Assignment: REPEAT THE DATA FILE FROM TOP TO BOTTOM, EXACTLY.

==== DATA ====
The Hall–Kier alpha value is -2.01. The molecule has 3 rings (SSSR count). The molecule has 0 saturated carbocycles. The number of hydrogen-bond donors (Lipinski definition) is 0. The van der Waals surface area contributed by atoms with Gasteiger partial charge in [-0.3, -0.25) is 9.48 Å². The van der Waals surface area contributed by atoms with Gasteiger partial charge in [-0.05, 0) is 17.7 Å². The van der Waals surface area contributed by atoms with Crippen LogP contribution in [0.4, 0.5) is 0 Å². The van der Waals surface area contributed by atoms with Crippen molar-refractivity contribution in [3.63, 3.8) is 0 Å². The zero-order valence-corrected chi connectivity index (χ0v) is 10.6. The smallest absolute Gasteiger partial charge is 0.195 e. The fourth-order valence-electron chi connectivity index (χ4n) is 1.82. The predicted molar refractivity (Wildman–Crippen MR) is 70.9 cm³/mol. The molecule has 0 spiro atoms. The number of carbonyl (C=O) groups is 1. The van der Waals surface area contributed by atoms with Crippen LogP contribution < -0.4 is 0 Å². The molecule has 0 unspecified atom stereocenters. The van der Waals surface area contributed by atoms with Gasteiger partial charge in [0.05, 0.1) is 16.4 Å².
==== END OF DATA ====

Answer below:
The Hall–Kier alpha value is -2.01. The molecule has 3 rings (SSSR count). The molecule has 0 saturated carbocycles. The number of hydrogen-bond donors (Lipinski definition) is 0. The van der Waals surface area contributed by atoms with Gasteiger partial charge in [-0.3, -0.25) is 9.48 Å². The van der Waals surface area contributed by atoms with Gasteiger partial charge in [-0.05, 0) is 17.7 Å². The van der Waals surface area contributed by atoms with Crippen LogP contribution in [0.4, 0.5) is 0 Å². The van der Waals surface area contributed by atoms with Crippen molar-refractivity contribution in [3.63, 3.8) is 0 Å². The zero-order valence-corrected chi connectivity index (χ0v) is 10.6. The smallest absolute Gasteiger partial charge is 0.195 e. The fourth-order valence-electron chi connectivity index (χ4n) is 1.82. The predicted molar refractivity (Wildman–Crippen MR) is 70.9 cm³/mol. The molecule has 0 spiro atoms. The number of carbonyl (C=O) groups is 1. The van der Waals surface area contributed by atoms with Crippen LogP contribution < -0.4 is 0 Å². The molecule has 0 unspecified atom stereocenters. The van der Waals surface area contributed by atoms with Gasteiger partial charge in [0.05, 0.1) is 16.4 Å².